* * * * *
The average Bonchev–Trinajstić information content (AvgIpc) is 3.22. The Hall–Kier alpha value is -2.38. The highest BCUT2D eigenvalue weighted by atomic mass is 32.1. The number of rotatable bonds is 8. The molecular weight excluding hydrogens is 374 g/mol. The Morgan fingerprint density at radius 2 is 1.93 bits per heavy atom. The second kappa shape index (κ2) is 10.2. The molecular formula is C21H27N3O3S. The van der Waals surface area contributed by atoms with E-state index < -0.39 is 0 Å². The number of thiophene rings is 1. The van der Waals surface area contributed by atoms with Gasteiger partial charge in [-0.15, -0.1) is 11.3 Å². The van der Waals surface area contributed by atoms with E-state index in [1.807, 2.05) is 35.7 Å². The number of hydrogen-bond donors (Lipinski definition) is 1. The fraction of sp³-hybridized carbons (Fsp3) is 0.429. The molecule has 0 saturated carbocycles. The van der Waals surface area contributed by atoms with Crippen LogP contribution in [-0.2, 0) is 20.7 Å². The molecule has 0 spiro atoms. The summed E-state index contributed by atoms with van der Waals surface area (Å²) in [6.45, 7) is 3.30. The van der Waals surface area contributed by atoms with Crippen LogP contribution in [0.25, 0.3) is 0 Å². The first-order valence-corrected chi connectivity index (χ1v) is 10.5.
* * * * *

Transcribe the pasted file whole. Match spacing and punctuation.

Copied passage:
The average Bonchev–Trinajstić information content (AvgIpc) is 3.22. The Hall–Kier alpha value is -2.38. The highest BCUT2D eigenvalue weighted by atomic mass is 32.1. The number of rotatable bonds is 8. The molecular weight excluding hydrogens is 374 g/mol. The Morgan fingerprint density at radius 2 is 1.93 bits per heavy atom. The second kappa shape index (κ2) is 10.2. The molecular formula is C21H27N3O3S. The van der Waals surface area contributed by atoms with E-state index < -0.39 is 0 Å². The number of thiophene rings is 1. The van der Waals surface area contributed by atoms with Gasteiger partial charge in [-0.15, -0.1) is 11.3 Å². The van der Waals surface area contributed by atoms with E-state index in [1.807, 2.05) is 35.7 Å². The number of hydrogen-bond donors (Lipinski definition) is 1. The fraction of sp³-hybridized carbons (Fsp3) is 0.429. The molecule has 0 saturated carbocycles. The van der Waals surface area contributed by atoms with Crippen LogP contribution in [-0.2, 0) is 20.7 Å². The molecule has 0 spiro atoms. The summed E-state index contributed by atoms with van der Waals surface area (Å²) in [6.45, 7) is 3.30. The van der Waals surface area contributed by atoms with Crippen LogP contribution in [0.25, 0.3) is 0 Å². The first-order valence-corrected chi connectivity index (χ1v) is 10.5.